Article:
Alex Barnett blog


March 2008 - Posts

See Results of Bungee Connect's Intern DevFest 2008

In late 2007, fifty Computer Science university students applied for 2008 internships at Bungee Labs. We flew nine of the most promising applicants from around the US to join Bungee Labs for our first “Intern DevFest”.

Over a 24 hour period the students had to extend WideLens - the Bungee Connect calendaring reference application - to develop new features and create a new derivative WideLens application…then present the results to the judging panel.

The nine students slogged hard all day (with frisbee breaks!) and most of the night and then presented their mashup solutions to the judging team the next morning.

Check out the video highlights of the four winners.

Sync Google Calendar with Outlook and more with WideLens

Google has just released a very cool utility (.exe download for Windows) providing users with the ability to synchronize their Google Calendar with Outlook.

Some nice features in their release:

  • schedule the sync frequency: every x minutes
  • define directional flow: 2-way, and 1-way (either way)

A bit of a buzz going on about this...

Now, what if you could do the same over the web - no download, just use your browser (IE, FF, Safari)...? And not just Google Calendar <> Outlook, but others too...?

Well, it's certainly possible...First, watch this screencast I put together tonight (apologies for sound quality...done from home equipment):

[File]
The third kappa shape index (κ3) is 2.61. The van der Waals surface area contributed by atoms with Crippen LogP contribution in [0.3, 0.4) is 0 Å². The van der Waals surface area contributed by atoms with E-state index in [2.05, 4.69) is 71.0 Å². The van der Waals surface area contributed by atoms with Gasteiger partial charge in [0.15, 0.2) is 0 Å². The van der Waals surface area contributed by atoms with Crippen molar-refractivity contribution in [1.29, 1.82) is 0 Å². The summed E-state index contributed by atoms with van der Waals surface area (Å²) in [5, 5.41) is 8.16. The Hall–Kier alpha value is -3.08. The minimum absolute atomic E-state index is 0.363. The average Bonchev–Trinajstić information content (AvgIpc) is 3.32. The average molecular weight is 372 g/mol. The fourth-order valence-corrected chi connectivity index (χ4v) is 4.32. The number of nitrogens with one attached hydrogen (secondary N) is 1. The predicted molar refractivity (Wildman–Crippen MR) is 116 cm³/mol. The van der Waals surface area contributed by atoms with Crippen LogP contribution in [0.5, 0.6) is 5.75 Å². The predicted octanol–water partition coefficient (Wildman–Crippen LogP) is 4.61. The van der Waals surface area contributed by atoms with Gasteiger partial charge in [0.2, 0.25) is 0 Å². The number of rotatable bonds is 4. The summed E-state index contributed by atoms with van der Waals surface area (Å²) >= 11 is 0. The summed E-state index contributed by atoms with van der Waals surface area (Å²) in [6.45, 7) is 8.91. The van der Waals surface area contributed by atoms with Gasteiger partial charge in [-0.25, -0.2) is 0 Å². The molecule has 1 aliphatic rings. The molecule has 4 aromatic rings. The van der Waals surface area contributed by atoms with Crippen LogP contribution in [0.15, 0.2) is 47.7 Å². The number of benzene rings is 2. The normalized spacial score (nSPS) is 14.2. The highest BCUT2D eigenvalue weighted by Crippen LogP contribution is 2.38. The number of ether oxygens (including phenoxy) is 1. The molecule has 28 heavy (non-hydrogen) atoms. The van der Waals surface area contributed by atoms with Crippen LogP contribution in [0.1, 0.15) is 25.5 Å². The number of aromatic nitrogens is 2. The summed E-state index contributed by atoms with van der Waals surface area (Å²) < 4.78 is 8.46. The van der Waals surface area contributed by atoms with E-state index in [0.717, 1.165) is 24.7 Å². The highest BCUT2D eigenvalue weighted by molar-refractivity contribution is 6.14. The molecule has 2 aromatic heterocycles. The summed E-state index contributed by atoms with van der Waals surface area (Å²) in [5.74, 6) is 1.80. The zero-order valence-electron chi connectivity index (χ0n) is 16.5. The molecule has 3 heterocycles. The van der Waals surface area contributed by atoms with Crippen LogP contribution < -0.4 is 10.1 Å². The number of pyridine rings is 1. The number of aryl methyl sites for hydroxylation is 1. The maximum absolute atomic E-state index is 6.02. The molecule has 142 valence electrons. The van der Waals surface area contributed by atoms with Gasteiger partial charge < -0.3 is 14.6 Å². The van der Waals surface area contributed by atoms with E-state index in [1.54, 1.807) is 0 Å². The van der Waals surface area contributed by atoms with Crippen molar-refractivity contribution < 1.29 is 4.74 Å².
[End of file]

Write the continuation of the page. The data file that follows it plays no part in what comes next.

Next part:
About WideLens

A couple of weeks back Bungee Labs released a reference calendaring application, called WideLens, designed to show off some of the power of the Bungee Connect platform, from the kind of rich AJAX UI experiences delivered through to the high level of functionality developers can create by wiring up and integrating multiple web services and distributed web data sources into a single web app.

WideLens connects to Microsoft Exchange calendar, Google Calendar,, Facebook, MySQL and iCalendar feeds, representing a variety of protocols and authentication schemes. MS Exchange is accessed through WebDav, Google Calendar through gData, via SOAP, Facebook through REST and MySQL connectivity is based on client libraries provided by MySQL (integrated directly inside Bungee Connect).

WideLens is an uber-mashup.

WideLens connects to each of the sources in real-time, presenting the user with live data. With the exception of Facebook and iCalendar, users can create and modify events and those changes are immediately posted back to the source. MySQL pulls double duty, serving as both a WideLens native calendar source and as the persistence layer for all kinds of application data including user preferences and credential information for each service.


Developers: Have At it!

As mentioned above, WideLens has been released as a Bungee Connect reference application where we're encouraging Bungee Connect developers to customize the WideLens application as much as they want, deploy their own version of the app as their own app - to their own domain, at no charge, branded however they want and with whatever features / cuts / modifications / extended they want - the WideLens code is released under a BSD licence (read more here).


To get going with Bungee Connect and develop your own vision of what WideLens could do, sign up for your Bungee Connect account.

Would traffic jams disappear if Active Cruise Control was ubituitous?

It turns out traffic jams "just happen":

I wonder if the above patterns would still emerge if the cars in the experiment above had "Active Cruise Control":

Astoria at MIX08 (REST in Vegas)

As much as I'd love to make it to MIX08 this week, time will not allow me...But if I were, then I'd be going to the following three sessions related to the Project Formerly Known as Astoria:

  • Wed, March 5th - RESTful Data Services with the ADO.NET Data Services Framework
  • Fri, March 7th - Accessing Windows Live Services via AtomPub
  • Fri, March 7th - Building RESTful Real World Applications with the ADO.NET Data Services Framework
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